Cold Comfort 

Tips for surviving and thriving in the tundra

"Avalanche safety" and "winter survival" are the most loathed words of the backcountry dialect by wannabe telemark-skiers like me and my ilk, but not because we fear for our lives. Like the song says, it's all about the Benjamins. A low-rent skier or split-boarder can avoid almost all big purchases, usually by scouring the Bogus Basin Ski-Racing Alliance Ski Swap (Nov. 5-7 at the Fairgrounds) for used planks, old leather boots and dinged-up racing poles. It is even possible to ski in a rain poncho if necessary, but everyone has to bite the bullet on safety. The essentials are unconscionably expensive, there are no generic brands and they are never on sale. In the ultimate test of commitment for a backcountry greenhorn (as well as smart snowmobilers and snowshoers), every scroungy one of us must put tail between legs and crawl to the feet of a smarmy, commissioned salesperson with quivering debit card in hand, whimpering, "one b-b-beacon, please (sniff)."

An avalanche beacon or "transceiver" or "transmitter" is arguably the only essential backcountry safety tool, aside from a shovel and plenty of knowledge and humility. A beacon rides inside a jacket or around one's chest and is a little radar-detector-ish unit that either transmits a signal to other beacons if buried, or receives signals from others in order to locate them. Ortovox, Tracker, Barryvox, the relatively new Pieps and F1ND are the major brands, and they range in price from $250 to 400 retail. While all brands are usually compatible, the first four have incorporated more digital technology than F1ND and claim to be user-friendly right out of the box. Expect to pay for the ease, as well as for any newfangled features like "displays the number of buried victims" and "is able to locate buried belongings and pets."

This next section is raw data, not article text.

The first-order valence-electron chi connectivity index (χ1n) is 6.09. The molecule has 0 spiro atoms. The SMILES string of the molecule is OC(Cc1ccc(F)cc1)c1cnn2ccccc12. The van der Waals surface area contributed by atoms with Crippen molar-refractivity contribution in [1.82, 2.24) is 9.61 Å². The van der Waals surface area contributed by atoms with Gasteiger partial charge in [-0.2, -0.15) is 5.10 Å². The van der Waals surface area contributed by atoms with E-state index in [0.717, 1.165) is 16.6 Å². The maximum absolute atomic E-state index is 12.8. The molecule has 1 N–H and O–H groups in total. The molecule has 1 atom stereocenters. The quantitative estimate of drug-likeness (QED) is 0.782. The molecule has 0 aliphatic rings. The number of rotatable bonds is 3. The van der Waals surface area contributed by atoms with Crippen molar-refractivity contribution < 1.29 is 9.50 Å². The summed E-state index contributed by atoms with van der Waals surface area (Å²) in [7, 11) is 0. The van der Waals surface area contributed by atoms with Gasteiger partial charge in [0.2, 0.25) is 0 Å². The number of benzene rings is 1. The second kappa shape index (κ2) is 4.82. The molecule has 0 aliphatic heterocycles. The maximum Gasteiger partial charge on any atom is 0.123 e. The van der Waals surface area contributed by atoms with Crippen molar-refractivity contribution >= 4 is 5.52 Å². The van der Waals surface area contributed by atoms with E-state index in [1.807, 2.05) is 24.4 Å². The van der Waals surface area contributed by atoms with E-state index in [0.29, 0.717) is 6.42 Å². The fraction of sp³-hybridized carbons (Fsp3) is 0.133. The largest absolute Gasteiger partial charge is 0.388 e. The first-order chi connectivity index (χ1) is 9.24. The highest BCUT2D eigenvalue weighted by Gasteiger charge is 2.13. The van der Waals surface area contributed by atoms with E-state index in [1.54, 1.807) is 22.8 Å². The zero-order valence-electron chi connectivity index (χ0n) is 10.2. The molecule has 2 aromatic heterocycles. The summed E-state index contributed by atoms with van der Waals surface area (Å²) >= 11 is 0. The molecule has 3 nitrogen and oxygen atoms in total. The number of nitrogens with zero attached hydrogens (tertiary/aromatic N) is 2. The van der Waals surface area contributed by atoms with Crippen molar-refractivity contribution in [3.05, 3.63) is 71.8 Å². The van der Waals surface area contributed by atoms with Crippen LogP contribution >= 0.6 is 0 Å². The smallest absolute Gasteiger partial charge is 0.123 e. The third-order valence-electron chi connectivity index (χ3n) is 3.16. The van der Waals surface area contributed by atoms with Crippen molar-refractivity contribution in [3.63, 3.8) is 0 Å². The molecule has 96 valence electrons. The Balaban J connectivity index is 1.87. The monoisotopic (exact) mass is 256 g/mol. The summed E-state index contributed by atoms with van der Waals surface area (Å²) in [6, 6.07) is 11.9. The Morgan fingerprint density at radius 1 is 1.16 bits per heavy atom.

Ebay is a good place to wrangle a deal, as the Web site usually features a dozen or so beacons ranging in price from a C-note up on up. Just remember that buying used safety gear on the Internet places your life firmly in the hands of Lady Fortuna and some schmuck trying to sell you his old toys. If you absolutely can't afford a full-priced beacon, some specialized Internet sites also feature transmitter-only belts for about $100, but your friends may have a slight problem with your subsequent total inability to save them.